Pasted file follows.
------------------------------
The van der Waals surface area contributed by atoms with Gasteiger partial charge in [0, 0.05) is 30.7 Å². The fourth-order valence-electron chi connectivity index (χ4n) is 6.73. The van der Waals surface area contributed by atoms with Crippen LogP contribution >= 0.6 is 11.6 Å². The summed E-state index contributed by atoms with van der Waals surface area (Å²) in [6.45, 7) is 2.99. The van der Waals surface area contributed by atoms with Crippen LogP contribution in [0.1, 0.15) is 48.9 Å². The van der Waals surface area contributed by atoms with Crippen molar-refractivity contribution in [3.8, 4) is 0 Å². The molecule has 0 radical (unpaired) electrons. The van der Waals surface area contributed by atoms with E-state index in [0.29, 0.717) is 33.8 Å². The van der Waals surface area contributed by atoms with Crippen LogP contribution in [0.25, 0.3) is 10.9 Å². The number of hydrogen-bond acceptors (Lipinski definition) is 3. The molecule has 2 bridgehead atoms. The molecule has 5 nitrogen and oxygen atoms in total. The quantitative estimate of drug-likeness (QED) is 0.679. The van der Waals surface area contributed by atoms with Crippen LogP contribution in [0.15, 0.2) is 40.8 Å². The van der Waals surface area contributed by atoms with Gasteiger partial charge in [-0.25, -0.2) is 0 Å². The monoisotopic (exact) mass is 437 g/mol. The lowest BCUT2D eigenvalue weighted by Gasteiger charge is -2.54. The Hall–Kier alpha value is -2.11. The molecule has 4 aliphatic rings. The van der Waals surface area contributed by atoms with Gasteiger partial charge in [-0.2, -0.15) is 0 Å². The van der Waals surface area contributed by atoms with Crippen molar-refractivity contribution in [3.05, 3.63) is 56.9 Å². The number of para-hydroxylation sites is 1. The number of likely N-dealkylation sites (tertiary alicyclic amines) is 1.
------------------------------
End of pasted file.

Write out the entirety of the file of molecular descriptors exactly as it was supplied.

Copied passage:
The van der Waals surface area contributed by atoms with Gasteiger partial charge in [0, 0.05) is 30.7 Å². The fourth-order valence-electron chi connectivity index (χ4n) is 6.73. The van der Waals surface area contributed by atoms with Crippen LogP contribution >= 0.6 is 11.6 Å². The summed E-state index contributed by atoms with van der Waals surface area (Å²) in [6.45, 7) is 2.99. The van der Waals surface area contributed by atoms with Crippen LogP contribution in [0.1, 0.15) is 48.9 Å². The van der Waals surface area contributed by atoms with Crippen molar-refractivity contribution in [3.8, 4) is 0 Å². The molecule has 0 radical (unpaired) electrons. The van der Waals surface area contributed by atoms with E-state index in [0.29, 0.717) is 33.8 Å². The van der Waals surface area contributed by atoms with Crippen LogP contribution in [0.25, 0.3) is 10.9 Å². The number of hydrogen-bond acceptors (Lipinski definition) is 3. The molecule has 2 bridgehead atoms. The molecule has 5 nitrogen and oxygen atoms in total. The quantitative estimate of drug-likeness (QED) is 0.679. The van der Waals surface area contributed by atoms with Crippen LogP contribution in [0.15, 0.2) is 40.8 Å². The van der Waals surface area contributed by atoms with Gasteiger partial charge in [-0.25, -0.2) is 0 Å². The monoisotopic (exact) mass is 437 g/mol. The lowest BCUT2D eigenvalue weighted by Gasteiger charge is -2.54. The Hall–Kier alpha value is -2.11. The molecule has 4 aliphatic rings. The van der Waals surface area contributed by atoms with Gasteiger partial charge in [-0.2, -0.15) is 0 Å². The van der Waals surface area contributed by atoms with Crippen molar-refractivity contribution in [3.05, 3.63) is 56.9 Å². The number of para-hydroxylation sites is 1. The number of likely N-dealkylation sites (tertiary alicyclic amines) is 1.